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  • 1962 Trojan 200
    and the introduction of the MINI in 1959 would see major changes in the public s attitude towards their cars Dundalk saw the writing on the wall and decided to sell Peter Agg Lambretta distributor for Britain since 1950 had purchased the long lived commercial vehicle firm of Trojan of Croydon in Surrey in 1959 He negotiated the deal for the manufacturing of the Heinkel I by Trojan while getting the supply of motors from Heinkel themselves Essentially similar to the German Heinkel and Irish Heinkel I the Trojan was built with some British sourced components such as Armstrong shocks Wilmot Breeden latches and Wipac or Miller lamps Vent Windows were Plexiglas A right hand drive version was built but the door was still hinged on the left Three AND Four wheel versions were made The car did actually sell quite well despite its late arrival and plans were even made to expand the range with a commercial light delivery van of which six or so were built As they had in Ireland sales continued to decline for market reasons but a few cars a week continued to come off the line until early 1965 Manufacturer Trojan Cars Ltd Croydon

    Original URL path: http://microcarmuseum.com/tour/trojan-2.html (2016-04-27)
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  • 1953 Velo-Velocar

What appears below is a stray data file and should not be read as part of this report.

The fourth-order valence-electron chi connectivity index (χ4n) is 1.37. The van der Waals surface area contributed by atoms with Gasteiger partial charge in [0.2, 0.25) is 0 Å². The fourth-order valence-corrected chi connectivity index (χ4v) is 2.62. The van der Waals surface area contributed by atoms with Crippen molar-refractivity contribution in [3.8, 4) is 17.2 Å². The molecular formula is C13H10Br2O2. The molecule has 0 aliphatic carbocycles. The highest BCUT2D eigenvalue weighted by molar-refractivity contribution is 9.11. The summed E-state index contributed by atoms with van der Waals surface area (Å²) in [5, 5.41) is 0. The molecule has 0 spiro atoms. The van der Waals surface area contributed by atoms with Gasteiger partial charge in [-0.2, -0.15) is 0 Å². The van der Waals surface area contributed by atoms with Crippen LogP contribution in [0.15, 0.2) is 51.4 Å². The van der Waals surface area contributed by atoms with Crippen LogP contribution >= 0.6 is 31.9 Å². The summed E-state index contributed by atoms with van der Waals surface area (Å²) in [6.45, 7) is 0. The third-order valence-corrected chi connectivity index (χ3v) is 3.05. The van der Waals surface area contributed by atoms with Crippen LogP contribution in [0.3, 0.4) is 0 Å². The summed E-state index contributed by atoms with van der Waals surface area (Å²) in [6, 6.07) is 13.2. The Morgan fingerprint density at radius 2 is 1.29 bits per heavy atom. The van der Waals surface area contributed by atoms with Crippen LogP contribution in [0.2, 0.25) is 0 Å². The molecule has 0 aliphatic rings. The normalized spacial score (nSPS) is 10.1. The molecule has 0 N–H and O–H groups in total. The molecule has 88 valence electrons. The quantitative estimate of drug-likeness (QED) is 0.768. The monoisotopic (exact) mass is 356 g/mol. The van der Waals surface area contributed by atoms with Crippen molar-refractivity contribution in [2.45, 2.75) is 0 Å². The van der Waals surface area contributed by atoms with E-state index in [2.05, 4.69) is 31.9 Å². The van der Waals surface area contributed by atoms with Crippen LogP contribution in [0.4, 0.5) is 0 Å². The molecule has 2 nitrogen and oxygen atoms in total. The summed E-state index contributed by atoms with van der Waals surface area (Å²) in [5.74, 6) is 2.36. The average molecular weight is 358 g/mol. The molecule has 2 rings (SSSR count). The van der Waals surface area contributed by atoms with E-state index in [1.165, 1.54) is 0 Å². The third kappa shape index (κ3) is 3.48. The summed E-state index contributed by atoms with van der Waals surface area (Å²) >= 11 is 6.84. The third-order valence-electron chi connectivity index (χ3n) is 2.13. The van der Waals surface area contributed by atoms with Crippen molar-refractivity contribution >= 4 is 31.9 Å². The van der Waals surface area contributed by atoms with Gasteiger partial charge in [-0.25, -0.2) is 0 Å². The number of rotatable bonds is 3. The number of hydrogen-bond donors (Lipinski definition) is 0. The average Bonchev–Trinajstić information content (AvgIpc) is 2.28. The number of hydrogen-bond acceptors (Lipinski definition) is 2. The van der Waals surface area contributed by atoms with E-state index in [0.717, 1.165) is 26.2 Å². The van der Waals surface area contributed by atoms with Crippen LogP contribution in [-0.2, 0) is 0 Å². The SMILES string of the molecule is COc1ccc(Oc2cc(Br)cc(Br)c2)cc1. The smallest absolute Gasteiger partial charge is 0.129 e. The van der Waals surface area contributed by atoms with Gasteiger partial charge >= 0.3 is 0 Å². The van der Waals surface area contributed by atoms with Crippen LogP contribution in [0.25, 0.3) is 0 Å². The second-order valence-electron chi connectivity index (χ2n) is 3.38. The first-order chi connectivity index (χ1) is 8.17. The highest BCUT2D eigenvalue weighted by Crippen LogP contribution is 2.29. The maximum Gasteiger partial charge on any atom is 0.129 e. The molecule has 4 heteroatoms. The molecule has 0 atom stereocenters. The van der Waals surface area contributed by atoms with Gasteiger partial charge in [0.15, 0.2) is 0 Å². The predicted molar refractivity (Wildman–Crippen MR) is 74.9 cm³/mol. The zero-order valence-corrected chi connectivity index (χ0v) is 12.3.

a bench seat as opposed to a saddle It was sociable and one could rest while the other took turns pedaling A remarkable discovery was that one could push on the pedals with considerably more force than a regular bicycle as one could push against the backrest versus simply relying on body weight to push down with gravity Charles Mochet then decided to bridge the gap between Velocar and bicycle by splitting the Velocar in half discarding the bodywork and leaving the driver sitting comfortably in a horizontal position The design which worked amazingly well was intensively developed in the 30 s resulting in a large number of speed records being broken The two wheeled Velo Velocar Velo bicycle nowdays called a Recumbent Bicycle or Bent was unbeatable So much so that the Union Cycliste International changed the rules in 1934 barring unconventional bicycles from competing in all events An embittered Mochet blamed the manufacturers of conventional bicycles and professional cycle racing organizations for conspiring against him Charles died in 1934 leaving his son Georges to carry the flag which Georges did very well and continues to do to this day Recumbents are today enjoying a huge worldwide renaissance Manufacturer